Gulf oil spill affecting local seafood prices

June 8, 2010 3:26:55 PM PDT
The crisis in the Gulf is affecting the price of fish, especially shrimp. Nearly 10 percent of shrimp eaten by Americans comes from the Gulf. With seafood prices up more than 30 percent, people are wondering if price gouging is occurring.

Shrimp caught in the Gulf of Mexico and packaged and frozen before the oil spill, 50 days ago, are a rare commodity. As a result, at wholesalers, like Ans Seafood in Elmsford, NY, the price of shrimp has gone up 10 to 15 percent. Production in the Gulf hasn't just slowed. It's completely shut down.

Many retailers, like Mt. Kisco Seafood, prefer shrimp from countries like Honduras and Panama. Yet, they're affected because the shortage in the Gulf has increased demand for South American imports. Prices are up 75 cents a pound.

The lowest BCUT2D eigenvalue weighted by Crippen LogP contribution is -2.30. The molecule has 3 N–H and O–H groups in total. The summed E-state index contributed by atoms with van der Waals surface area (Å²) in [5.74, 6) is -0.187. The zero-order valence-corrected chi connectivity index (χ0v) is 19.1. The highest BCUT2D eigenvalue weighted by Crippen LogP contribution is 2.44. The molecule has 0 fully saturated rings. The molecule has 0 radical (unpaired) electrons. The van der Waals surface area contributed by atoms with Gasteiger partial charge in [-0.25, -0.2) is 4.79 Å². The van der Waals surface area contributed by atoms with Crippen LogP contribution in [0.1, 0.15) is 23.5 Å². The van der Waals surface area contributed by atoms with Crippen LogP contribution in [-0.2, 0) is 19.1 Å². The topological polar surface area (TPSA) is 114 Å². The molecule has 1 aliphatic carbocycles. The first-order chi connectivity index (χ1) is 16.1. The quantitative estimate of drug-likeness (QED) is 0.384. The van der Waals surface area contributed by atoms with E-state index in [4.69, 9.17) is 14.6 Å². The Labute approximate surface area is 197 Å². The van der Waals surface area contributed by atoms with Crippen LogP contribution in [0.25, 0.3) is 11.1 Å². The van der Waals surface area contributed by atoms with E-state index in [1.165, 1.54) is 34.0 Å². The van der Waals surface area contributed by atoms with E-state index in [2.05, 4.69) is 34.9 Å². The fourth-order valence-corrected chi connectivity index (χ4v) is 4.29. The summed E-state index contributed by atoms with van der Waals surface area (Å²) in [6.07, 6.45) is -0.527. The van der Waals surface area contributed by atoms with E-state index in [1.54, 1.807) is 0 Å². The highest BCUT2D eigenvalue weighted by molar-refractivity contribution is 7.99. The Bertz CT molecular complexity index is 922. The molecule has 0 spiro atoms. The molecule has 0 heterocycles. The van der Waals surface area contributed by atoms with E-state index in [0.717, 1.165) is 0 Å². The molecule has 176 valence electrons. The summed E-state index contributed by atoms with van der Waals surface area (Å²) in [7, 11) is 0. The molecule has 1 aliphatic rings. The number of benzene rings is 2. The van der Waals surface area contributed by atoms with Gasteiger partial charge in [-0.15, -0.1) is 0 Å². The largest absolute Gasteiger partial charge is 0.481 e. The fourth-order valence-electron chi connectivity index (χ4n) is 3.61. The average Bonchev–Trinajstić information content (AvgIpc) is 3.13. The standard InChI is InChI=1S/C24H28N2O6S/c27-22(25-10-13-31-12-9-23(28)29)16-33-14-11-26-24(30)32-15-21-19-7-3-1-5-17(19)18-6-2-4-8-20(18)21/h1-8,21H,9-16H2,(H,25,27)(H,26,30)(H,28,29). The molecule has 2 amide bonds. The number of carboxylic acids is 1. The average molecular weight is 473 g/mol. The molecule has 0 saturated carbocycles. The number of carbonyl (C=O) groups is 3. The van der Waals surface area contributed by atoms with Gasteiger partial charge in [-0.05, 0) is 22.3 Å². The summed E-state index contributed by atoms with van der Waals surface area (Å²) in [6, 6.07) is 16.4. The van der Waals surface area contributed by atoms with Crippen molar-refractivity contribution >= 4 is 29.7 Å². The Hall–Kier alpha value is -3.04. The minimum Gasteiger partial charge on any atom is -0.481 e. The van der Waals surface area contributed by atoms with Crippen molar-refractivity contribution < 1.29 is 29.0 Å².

The Gulf yields oysters, red snapper and speckled trout, but those items can be found in other waters. Much of the seafood in our area comes from the Northeast, such as swordfish from Maryland. For now, experts believe the biggest concern is if the spill moves from the Gulf and into the Atlantic.

Nevertheless, people are concerned about the rise in prices. At wholesalers and retailers the hope is the same: people want the leak in the gulf to be stopped sooner rather than later.

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